You have to order this option from the factory - which is what I did. What it means is that when my OEM runflats have worn out I can change to standard tyres and not have a problem because I will have the space saver spare wheel if one of the normal tyres suffers a puncture.
Retrofitting this option might be difficult as the boot floor might be different due to the lowering mechanism that exists when you order this option.
There are some quite amusing comments on this thread which show a poor lack of knowledge on tyres in general particularly from tyre fitters.
Runflat tyres essentially have very stiff sidewalls which allow the tyre to still support the cars weight for a limited mileage when they are deflated. As such it means that compared to a normal tyre , their ride particularly in areas of bump absorbance and shock transmission to the suspension will be worse than a conventional tyre. This stiffness also limits the type of rubber compound that the tyre manufacturer can use to make runflats and this largely explains why runflats generally don't perform very well in wet conditions because the tyre manufacturer cannot use the softer grippier compounds on runflats. So the statements about damaging your suspension or engine or gearbox if you change from runflats to normal tyres is complete rubbish. In reality, due to the more compliant nature of conventional tyres, your suspension in particularly will suffer less wear and tear.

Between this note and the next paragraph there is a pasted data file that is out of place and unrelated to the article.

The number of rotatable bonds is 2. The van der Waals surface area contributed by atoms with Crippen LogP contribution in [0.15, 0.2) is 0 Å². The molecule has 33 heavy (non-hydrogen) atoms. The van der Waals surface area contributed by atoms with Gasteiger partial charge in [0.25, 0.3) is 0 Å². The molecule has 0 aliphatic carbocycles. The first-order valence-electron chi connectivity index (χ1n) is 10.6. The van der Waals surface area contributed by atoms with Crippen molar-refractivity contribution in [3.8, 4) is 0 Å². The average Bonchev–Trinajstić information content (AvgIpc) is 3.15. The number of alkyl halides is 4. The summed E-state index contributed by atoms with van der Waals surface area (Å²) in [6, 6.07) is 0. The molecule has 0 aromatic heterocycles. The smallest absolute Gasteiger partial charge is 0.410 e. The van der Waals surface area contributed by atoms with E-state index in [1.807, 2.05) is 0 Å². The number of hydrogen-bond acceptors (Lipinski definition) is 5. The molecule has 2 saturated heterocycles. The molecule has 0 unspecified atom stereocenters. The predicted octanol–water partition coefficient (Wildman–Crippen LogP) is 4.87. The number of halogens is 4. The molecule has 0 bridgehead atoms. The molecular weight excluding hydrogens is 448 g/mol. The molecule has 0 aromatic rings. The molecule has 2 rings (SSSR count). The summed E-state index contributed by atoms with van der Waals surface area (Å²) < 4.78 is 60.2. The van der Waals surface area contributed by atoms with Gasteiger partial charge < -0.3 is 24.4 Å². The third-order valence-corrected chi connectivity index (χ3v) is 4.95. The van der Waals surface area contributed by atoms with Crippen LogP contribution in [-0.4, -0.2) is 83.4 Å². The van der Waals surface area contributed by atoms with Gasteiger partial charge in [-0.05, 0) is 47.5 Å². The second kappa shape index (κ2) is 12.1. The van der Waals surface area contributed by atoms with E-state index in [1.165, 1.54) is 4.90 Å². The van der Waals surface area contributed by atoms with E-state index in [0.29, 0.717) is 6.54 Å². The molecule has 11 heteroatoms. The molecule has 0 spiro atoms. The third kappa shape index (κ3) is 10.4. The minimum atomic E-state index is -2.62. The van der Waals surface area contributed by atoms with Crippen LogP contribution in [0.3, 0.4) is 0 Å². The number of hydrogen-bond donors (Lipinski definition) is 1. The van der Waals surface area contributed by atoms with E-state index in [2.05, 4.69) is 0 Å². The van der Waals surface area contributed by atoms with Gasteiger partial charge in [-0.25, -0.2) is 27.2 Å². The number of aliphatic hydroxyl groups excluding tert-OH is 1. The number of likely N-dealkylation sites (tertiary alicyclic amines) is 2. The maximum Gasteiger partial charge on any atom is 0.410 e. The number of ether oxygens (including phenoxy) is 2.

Most damage to alloy wheels on the Mini will come from kerbing - neither runflats or conventional tyres will protect you from this and both perform the same in this respect.
Hitting a pothole that is likely to damage your alloy is bad news all round. In this respect converntional tyres have the edge over runflats as it is cheaper to replace a damaged alloy than have to replace parts of the suspension and reallign afterwards.
Runflats have much the same repair characteristics as normal tyres in terms of what area of the tyre can be repaired and size of puncture hole repairable. The only added complication with runflats is that once you have run then for some distance when deflated then the sidewalls will have begun to deteriorate and consequently it is not really safe to have then repaired. This deterioration is why you cannot run runflats deflated all the time - typically the limit seems to be around a 100 miles or so depending on car weight/occupancy.